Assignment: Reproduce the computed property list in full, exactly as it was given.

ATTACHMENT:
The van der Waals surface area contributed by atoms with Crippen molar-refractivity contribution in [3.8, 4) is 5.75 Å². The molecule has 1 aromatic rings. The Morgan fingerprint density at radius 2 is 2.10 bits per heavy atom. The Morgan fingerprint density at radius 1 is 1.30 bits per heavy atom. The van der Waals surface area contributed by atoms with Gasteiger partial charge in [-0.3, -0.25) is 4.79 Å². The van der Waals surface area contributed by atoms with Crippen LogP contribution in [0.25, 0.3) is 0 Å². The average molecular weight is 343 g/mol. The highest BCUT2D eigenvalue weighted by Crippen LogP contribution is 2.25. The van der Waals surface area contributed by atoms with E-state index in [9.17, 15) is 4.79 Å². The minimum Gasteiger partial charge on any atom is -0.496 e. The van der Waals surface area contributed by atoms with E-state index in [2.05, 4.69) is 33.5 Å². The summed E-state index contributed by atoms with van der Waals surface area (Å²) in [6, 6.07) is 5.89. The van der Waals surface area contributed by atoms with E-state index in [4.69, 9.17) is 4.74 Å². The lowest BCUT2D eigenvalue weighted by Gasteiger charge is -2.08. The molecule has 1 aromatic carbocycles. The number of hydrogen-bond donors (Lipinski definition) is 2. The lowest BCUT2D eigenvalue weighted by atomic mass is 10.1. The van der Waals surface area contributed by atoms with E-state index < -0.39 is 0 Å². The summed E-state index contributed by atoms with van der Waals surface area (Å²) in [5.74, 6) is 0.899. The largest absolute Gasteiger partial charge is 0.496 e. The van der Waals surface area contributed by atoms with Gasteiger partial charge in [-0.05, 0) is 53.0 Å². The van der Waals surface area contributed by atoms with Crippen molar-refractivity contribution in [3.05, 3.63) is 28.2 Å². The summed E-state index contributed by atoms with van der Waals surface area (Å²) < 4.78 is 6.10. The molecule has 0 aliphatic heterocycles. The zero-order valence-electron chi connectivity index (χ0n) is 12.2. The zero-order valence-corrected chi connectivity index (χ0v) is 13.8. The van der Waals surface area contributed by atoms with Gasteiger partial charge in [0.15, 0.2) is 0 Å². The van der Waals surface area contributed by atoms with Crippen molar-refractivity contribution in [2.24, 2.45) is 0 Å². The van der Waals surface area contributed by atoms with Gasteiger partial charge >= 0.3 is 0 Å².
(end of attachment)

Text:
The van der Waals surface area contributed by atoms with Crippen molar-refractivity contribution in [3.8, 4) is 5.75 Å². The molecule has 1 aromatic rings. The Morgan fingerprint density at radius 2 is 2.10 bits per heavy atom. The Morgan fingerprint density at radius 1 is 1.30 bits per heavy atom. The van der Waals surface area contributed by atoms with Gasteiger partial charge in [-0.3, -0.25) is 4.79 Å². The van der Waals surface area contributed by atoms with Crippen LogP contribution in [0.25, 0.3) is 0 Å². The average molecular weight is 343 g/mol. The highest BCUT2D eigenvalue weighted by Crippen LogP contribution is 2.25. The van der Waals surface area contributed by atoms with E-state index in [9.17, 15) is 4.79 Å². The minimum Gasteiger partial charge on any atom is -0.496 e. The van der Waals surface area contributed by atoms with E-state index in [2.05, 4.69) is 33.5 Å². The summed E-state index contributed by atoms with van der Waals surface area (Å²) in [6, 6.07) is 5.89. The van der Waals surface area contributed by atoms with E-state index in [4.69, 9.17) is 4.74 Å². The lowest BCUT2D eigenvalue weighted by Gasteiger charge is -2.08. The molecule has 1 aromatic carbocycles. The number of hydrogen-bond donors (Lipinski definition) is 2. The lowest BCUT2D eigenvalue weighted by atomic mass is 10.1. The van der Waals surface area contributed by atoms with E-state index < -0.39 is 0 Å². The summed E-state index contributed by atoms with van der Waals surface area (Å²) in [5.74, 6) is 0.899. The largest absolute Gasteiger partial charge is 0.496 e. The van der Waals surface area contributed by atoms with Gasteiger partial charge in [-0.05, 0) is 53.0 Å². The van der Waals surface area contributed by atoms with Crippen molar-refractivity contribution in [3.05, 3.63) is 28.2 Å². The summed E-state index contributed by atoms with van der Waals surface area (Å²) < 4.78 is 6.10. The molecule has 0 aliphatic heterocycles. The zero-order valence-electron chi connectivity index (χ0n) is 12.2. The zero-order valence-corrected chi connectivity index (χ0v) is 13.8. The van der Waals surface area contributed by atoms with Gasteiger partial charge in [0.15, 0.2) is 0 Å². The van der Waals surface area contributed by atoms with Crippen molar-refractivity contribution in [2.24, 2.45) is 0 Å². The van der Waals surface area contributed by atoms with Gasteiger partial charge >= 0.3 is 0 Å².